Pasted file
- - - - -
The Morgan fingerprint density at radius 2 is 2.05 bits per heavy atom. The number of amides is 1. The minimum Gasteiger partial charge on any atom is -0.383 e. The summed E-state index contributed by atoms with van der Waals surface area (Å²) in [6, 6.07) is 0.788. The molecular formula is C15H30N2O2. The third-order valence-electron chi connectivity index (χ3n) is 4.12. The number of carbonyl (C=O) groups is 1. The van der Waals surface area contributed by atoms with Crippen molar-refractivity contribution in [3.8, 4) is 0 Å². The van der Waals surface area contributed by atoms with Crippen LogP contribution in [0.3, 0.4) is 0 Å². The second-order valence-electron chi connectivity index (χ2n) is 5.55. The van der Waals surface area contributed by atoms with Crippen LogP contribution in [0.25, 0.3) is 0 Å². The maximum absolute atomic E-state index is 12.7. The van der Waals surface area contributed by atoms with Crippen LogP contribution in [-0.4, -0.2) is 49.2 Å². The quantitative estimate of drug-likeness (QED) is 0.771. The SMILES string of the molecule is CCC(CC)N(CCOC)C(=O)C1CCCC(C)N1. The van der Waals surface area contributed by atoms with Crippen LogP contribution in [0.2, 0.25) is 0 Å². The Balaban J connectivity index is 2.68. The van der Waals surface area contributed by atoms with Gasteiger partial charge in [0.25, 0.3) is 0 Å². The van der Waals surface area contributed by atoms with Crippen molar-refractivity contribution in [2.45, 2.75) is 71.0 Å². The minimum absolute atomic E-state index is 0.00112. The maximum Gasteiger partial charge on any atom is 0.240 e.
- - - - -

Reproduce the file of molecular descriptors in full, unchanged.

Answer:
The Morgan fingerprint density at radius 2 is 2.05 bits per heavy atom. The number of amides is 1. The minimum Gasteiger partial charge on any atom is -0.383 e. The summed E-state index contributed by atoms with van der Waals surface area (Å²) in [6, 6.07) is 0.788. The molecular formula is C15H30N2O2. The third-order valence-electron chi connectivity index (χ3n) is 4.12. The number of carbonyl (C=O) groups is 1. The van der Waals surface area contributed by atoms with Crippen molar-refractivity contribution in [3.8, 4) is 0 Å². The van der Waals surface area contributed by atoms with Crippen LogP contribution in [0.3, 0.4) is 0 Å². The second-order valence-electron chi connectivity index (χ2n) is 5.55. The van der Waals surface area contributed by atoms with Crippen LogP contribution in [0.25, 0.3) is 0 Å². The maximum absolute atomic E-state index is 12.7. The van der Waals surface area contributed by atoms with Crippen LogP contribution in [-0.4, -0.2) is 49.2 Å². The quantitative estimate of drug-likeness (QED) is 0.771. The SMILES string of the molecule is CCC(CC)N(CCOC)C(=O)C1CCCC(C)N1. The van der Waals surface area contributed by atoms with Crippen LogP contribution in [0.2, 0.25) is 0 Å². The Balaban J connectivity index is 2.68. The van der Waals surface area contributed by atoms with Gasteiger partial charge in [0.25, 0.3) is 0 Å². The van der Waals surface area contributed by atoms with Crippen molar-refractivity contribution in [2.45, 2.75) is 71.0 Å². The minimum absolute atomic E-state index is 0.00112. The maximum Gasteiger partial charge on any atom is 0.240 e.